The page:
When comparing Assembly vs Swift, the Slant community recommends Swift for most people. In the question“What is the best programming language to learn first?” Swift is ranked 30th while Assembly is ranked 34th.
Ranked in these QuestionsQuestion Ranking
Pro Low Level - it's how the computer works
One of the best ways to learn how a computer actually works is to work your way up from lower level abstractions. Assembly, being only a level above machine code, is low enough level to make it clear how the computer is actually performing a computation, including code flow and loops, but high enough level to not be excessively tedious for the type of small projects that a student would do at the beginning of their first programming class. Use of an assembler with macros can stretch this even a bit further.
Pro Naturally creates fast and small programs
Because of its natural syntax and low-level nature, assembly language programs are typically really small and fast.
Unlike other programming languages, in assembly language it is really hard to create a slow and over-bloated program.
Pro Useful for embedded systems
A curriculum that involves an embedded component, such as an Arduino or a Raspberry Pi, can encourage students by allowing them to immediately connect their work with 'real systems'. Assembly is the ideal language for getting started with and understanding these devices, and since Assembly can be called from C, the code will still be useful if students move on to C later in the program.
Pro Uniform syntax
Assembly language syntax is relatively uniform, and so there's less room for a student to get confused by obscure characters, or miss some meaning implied by structure, such as with scoping rules, or call-by-name/value/reference semantics. While there may be a lot of mnemonics to look up, most work involves only a very small subset of them.
Pro Modern syntax
Pro Swift is closer to other platforms
Apple’s modern programming language is easier to understand for non-iOS developers and minimizes time for additional explanations and clarifications. Moreover, Swift can be used as a script language. It is an interesting solution for the iOS community to unify writing of build scripts. At the time being iOS developers are split up in regard to this activity. Some of them write build scripts in Bash, others use Ruby, Python, etc. Swift gives an amazing opportunity to be applied to all iOS programming needs.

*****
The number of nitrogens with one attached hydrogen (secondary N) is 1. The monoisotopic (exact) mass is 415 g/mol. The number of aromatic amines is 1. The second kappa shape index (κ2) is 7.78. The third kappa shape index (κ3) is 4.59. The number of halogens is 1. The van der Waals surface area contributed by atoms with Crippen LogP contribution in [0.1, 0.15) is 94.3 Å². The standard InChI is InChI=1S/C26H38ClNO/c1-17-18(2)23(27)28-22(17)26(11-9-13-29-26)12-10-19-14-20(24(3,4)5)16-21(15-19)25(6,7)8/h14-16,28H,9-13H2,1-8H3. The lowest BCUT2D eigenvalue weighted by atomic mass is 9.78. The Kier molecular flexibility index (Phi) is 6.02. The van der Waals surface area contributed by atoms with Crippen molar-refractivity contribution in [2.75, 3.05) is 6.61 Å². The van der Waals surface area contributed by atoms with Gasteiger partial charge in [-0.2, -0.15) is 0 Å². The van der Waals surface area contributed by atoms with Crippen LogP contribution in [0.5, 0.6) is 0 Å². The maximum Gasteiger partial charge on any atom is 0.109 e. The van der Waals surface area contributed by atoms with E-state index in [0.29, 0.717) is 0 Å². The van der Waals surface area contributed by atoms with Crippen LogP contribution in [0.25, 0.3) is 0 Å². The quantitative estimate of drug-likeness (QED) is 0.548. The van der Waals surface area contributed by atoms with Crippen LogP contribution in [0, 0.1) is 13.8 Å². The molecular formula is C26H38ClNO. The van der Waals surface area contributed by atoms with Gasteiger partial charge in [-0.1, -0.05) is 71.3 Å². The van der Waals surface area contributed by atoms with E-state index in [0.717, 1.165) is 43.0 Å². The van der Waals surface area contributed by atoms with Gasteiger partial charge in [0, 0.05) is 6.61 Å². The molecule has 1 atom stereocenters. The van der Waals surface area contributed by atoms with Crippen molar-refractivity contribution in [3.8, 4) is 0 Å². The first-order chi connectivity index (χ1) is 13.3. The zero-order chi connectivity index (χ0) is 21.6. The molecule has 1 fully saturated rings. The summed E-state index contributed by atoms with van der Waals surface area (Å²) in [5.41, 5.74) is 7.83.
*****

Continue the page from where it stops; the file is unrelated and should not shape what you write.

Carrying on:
More details can be found here https://mlsdev.com/blog/51-7-advantages-of-using-swift-over-objective-c
Pro Works with Apple's Cocoa and Cocoa Touch frameworks
Pro Can be used as a Just-In-Time language
Pro Inherent parallelism
Pro Low memory footprint due to reference counting
Pro Backed by Apple
Pro Performance speed comparable to native C
Pro Swift has some clever tricks up its sleeve
Due to having elements of a functional programming language. Things like 'map' and 'filter' for example.
Pro Uses LLVM compiler and Obj-C runtime allowing C, Objective-C, Objective-C++ and Swift code to run side by side within a single program
Con Difficult learning curve
Starting off as a beginner with assembly language could prove very daunting. I suggest learning a high level language first (e.g. C) to get a good grasp of programming - especially dealing with bits, bytes, numbers, accessing memory with pointers (which is why I suggest C).
Then once that person is comfortable writing C (or whatever high level language) programs, they would find moving to assembler a little less of a "What the hell?!!!" experience.
Con Rarely a requirement or used in professional employment
Con Not very portable
The instruction set may change depending on what CPU architecture is being used. Also, there will be some differences in implementations due to different assemblers being used, such as with changes in OS.
Con Hyperspecific syntax isn't a good first step to learning other modern languages
Con Swift is a moving target
They've released 1.2 so far, and 2.0 is coming soon. Every small update brings adjustments to paradigms (such as how to do type casting) that can be a little frustrating to absorb. Objective C was also constantly updating, however, but not at the same rate these days.